"Both the commission and CMP customers have been demanding better reliability," Bartlett said, "and we believe this is the best way to achieve that."
The settlement was signed by parties including the Office of the Public Advocate, AARP Maine, Competitive Energy Services, Efficiency Maine Trust, Walmart Inc. and a union, IBEW Local 1837.
Under the agreement, CMP will receive an increase of $16.75 million on July 1, and additional step increases of the same amount on Jan. 1 and July 1, 2024, and Jan. 1, 2025.
Negotiators who helped reach the deal on behalf of Maine consumers said the increase is much less than the $90 million to $105 million CMP was originally seeking — which would have added as much as $10 a month to an average customer's bill by 2026, beginning with a monthly hike of about $5 by September.
"The settlement is not perfect," said Andrew Landry, deputy public advocate, "but it represents a significant reduction from CMP's initial request."
CMP, which serves roughly 640,000 customers in central and southern parts of the state, had an incentive to reach an agreement. A referendum campaign to take over the assets of CMP and Versant Power and form a public distribution utility called Pine Tree Power is heating up ahead of a vote in November. Moving past the rate case might spare CMP some negative publicity just as Mainers are weighing the merits of the takeover plan.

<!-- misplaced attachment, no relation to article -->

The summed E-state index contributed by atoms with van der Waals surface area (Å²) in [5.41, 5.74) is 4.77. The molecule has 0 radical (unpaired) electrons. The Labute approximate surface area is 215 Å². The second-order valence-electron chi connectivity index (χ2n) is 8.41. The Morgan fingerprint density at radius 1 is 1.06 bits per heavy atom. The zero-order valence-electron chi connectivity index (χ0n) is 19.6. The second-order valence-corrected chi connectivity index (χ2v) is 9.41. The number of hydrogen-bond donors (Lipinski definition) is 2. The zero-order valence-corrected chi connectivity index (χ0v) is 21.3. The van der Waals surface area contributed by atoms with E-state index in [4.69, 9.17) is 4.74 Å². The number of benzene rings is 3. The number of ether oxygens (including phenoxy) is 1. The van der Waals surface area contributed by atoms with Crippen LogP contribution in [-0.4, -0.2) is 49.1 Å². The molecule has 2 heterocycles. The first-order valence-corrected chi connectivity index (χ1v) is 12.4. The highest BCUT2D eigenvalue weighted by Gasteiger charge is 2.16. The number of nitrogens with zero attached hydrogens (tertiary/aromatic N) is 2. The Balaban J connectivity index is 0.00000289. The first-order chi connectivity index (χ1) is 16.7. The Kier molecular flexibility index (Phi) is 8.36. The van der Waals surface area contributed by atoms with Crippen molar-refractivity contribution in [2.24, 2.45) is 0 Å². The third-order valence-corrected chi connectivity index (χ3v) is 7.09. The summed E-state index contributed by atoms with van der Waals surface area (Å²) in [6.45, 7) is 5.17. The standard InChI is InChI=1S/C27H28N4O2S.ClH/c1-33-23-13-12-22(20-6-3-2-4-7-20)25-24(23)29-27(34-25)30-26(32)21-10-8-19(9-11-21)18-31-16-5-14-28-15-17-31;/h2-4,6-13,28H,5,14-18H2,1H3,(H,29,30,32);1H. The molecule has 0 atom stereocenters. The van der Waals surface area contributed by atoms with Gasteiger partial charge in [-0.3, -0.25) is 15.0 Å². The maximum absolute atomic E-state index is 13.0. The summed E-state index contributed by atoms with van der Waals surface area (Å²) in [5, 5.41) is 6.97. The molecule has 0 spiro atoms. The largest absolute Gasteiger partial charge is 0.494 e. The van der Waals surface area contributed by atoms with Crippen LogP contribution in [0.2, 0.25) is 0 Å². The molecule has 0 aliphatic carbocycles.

Pine Tree Power supporters criticized the agreement last month, calling it a "bad deal for Mainers" and saying customers can't afford any additional rate increases. On Tuesday, Pine Tree Power's campaign manager, Al Cleveland, said in a statement, "Our bills are already too high; we need rate savings and that's what Pine Tree Power can bring."
Electricity supply rates have soared over the past two years in Maine, largely because of spikes in prices for wholesale natural gas used to fuel many New England power plants. Market prices have fallen this year, and the expectation among many energy analysts is that the cost of electricity supply for Maine customers will be much lower in 2024 than it was this year.
Compounding the problem this year, electric rates also are set to rise in July as part of an annual adjustment of utility expenses. That increase, estimated at $9 per month by the public advocate, is largely to pay for long-term power purchase agreements approved by the PUC and the net energy billing costs associated with renewable energy contracts such as community solar farms. CMP is required by law to enter into those contracts.
Also last month, the PUC approved another settlement the public advocate reached with Versant Power, in which Versant customers will see their total electricity bills rise by roughly 4% — an average of $5.25 a month — starting July 1.
A second increase of the same amount would go into effect next year. The two-part phase in for the Versant rate hike is designed to help ease the impact on customers, the PUC said.
The settlement also includes penalties for not meeting service quality standards.
Versant Power serves 164,000 customers, mostly in eastern and northern Maine.